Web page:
If you own property and have it rented or leased out to another entity, life can be very simple for you as a landlord. You are almost guaranteed that you can collect a set amount each month for the lease of your property. This is true, especially for commercial property.
However, what if you have a tenant that is behind on their payments? The worst thing any landlord could experience is to have a tenant who is several months behind and not showing signs of paying soon. This could lead to a lease forfeiture on your commercial property.
What should a landlord do in these situations?
Assess the Situation First
Before you make any rash decisions, assess the situation with a level head. Check first if you can discuss or negotiate the lease problem. Tenants are more than willing to pay but certain circumstances have made it difficult for them.
Find out the true reason they are behind on payments and see if you can come to an amicable arrangement. Suggest a payment scheme that can help your tenant continue on with their lease with you.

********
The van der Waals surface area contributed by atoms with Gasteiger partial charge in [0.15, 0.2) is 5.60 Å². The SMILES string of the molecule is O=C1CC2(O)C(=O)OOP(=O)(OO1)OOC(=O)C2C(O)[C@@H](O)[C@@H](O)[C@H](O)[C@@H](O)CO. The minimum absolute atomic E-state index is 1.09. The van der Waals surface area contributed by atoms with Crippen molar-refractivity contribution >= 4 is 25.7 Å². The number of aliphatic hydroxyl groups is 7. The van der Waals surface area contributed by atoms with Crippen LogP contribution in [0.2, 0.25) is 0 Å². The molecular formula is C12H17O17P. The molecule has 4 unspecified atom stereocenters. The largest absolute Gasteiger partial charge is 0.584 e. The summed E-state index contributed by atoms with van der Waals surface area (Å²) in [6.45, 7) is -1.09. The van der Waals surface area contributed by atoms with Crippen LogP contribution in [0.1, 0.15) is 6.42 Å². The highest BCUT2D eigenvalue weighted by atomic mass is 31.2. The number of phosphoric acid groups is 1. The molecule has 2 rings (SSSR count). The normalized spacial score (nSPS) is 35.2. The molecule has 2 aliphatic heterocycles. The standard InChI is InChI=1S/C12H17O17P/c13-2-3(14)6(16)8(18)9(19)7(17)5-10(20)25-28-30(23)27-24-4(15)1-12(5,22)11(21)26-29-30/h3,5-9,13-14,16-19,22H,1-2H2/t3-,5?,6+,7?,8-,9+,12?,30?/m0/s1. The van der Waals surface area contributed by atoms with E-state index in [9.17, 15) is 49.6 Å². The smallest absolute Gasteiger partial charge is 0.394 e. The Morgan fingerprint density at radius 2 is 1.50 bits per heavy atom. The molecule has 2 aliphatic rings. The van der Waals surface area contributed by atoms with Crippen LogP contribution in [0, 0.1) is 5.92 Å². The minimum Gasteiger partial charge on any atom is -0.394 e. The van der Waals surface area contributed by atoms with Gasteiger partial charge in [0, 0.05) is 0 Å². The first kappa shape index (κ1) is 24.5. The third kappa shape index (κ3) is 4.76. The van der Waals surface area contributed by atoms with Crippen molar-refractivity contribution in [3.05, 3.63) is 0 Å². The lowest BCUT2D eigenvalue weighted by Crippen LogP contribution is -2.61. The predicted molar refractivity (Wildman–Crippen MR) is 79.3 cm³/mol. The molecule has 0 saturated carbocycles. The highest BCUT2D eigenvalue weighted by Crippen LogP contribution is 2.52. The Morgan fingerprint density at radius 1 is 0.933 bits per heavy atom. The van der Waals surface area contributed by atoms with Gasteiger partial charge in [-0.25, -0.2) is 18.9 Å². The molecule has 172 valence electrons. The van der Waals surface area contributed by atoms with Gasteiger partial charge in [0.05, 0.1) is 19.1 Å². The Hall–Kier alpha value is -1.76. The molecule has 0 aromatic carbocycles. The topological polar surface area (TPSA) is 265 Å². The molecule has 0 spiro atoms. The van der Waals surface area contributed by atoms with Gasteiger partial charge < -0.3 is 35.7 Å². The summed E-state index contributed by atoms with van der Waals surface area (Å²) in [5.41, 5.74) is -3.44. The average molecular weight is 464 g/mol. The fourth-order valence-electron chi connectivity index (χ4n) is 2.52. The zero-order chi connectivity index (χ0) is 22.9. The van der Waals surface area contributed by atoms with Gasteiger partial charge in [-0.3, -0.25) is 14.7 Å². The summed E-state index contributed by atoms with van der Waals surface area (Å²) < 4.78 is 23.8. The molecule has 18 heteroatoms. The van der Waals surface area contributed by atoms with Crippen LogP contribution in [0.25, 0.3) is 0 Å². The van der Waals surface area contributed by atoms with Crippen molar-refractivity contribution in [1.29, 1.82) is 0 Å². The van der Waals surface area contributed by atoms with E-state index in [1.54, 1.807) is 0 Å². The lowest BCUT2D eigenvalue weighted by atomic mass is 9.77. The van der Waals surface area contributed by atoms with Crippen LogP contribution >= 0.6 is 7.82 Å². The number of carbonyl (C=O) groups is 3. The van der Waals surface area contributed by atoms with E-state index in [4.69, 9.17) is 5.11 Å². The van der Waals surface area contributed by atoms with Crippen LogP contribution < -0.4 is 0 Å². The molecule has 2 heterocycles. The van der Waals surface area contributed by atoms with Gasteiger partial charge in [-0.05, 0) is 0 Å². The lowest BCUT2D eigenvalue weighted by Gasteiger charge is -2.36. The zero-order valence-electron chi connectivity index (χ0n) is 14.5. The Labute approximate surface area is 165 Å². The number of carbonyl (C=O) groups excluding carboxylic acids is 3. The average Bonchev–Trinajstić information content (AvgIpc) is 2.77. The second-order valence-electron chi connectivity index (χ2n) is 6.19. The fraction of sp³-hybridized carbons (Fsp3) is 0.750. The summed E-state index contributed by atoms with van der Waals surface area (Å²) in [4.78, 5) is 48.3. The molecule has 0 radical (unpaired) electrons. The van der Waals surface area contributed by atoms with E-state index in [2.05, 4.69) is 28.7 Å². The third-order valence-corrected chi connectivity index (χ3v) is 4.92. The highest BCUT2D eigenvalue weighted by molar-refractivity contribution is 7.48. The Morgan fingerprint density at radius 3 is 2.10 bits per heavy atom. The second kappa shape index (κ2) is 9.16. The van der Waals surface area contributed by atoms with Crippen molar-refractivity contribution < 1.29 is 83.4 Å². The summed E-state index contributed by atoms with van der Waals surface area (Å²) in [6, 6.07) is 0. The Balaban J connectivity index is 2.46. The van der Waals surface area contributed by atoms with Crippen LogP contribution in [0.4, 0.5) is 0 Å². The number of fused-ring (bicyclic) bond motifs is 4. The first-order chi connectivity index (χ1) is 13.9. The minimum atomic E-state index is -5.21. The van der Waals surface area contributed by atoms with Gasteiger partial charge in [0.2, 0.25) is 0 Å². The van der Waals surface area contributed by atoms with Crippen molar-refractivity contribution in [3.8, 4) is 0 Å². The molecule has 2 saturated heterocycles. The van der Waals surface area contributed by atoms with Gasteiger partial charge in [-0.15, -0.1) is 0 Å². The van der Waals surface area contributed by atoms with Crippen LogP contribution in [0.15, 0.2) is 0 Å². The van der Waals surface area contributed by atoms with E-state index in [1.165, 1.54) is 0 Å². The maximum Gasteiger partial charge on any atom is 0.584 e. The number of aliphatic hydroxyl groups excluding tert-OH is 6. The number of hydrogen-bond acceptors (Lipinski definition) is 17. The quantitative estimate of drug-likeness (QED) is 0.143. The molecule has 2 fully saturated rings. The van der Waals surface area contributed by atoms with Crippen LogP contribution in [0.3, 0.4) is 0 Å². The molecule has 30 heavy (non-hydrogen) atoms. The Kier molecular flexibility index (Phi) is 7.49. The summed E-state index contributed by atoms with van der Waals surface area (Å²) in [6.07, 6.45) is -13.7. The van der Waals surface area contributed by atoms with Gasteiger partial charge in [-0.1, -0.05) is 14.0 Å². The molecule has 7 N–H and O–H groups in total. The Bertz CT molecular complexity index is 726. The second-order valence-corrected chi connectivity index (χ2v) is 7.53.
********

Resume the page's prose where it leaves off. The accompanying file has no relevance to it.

Remember, always go the diplomatic route first as this can yield results right away.
Try to understand your tenant’s situation and find an arrangement that works for both of you. However, if your tenant is uncooperative and they are already several months behind, then perhaps it’s time to consider an actual forfeiture of the lease so that you can lend the space to another party and get back some of what your former tenant owes you in arrears.
Send a Certificated Bailiff
When your tenant has refused to make any payments and has not responded to your requests, maybe it’s time to endorse the debt to a company that offers debt enforcement. It is never advisable to confront your tenant directly as it can have legal ramifications.
Instead, contract the services of a company that offers debt enforcement. That company can then send certificated bailiffs that can distress a levy against the tenant that has not made a payment. Certificated bailiffs have the authority to lock out a tenant from the commercial space in dispute.
The tenant will then be given several days to settle the matter or else the bailiff will be allowed to repossess items that are inside the commercial property and sell those items to pay for the rent in arrears. This way, you can recover some of the losses incurred from the unpaid lease.
So remember, assess your situation first and look for a peaceable agreement. If this does not work, start the process of lease forfeiture to help you recover your losses.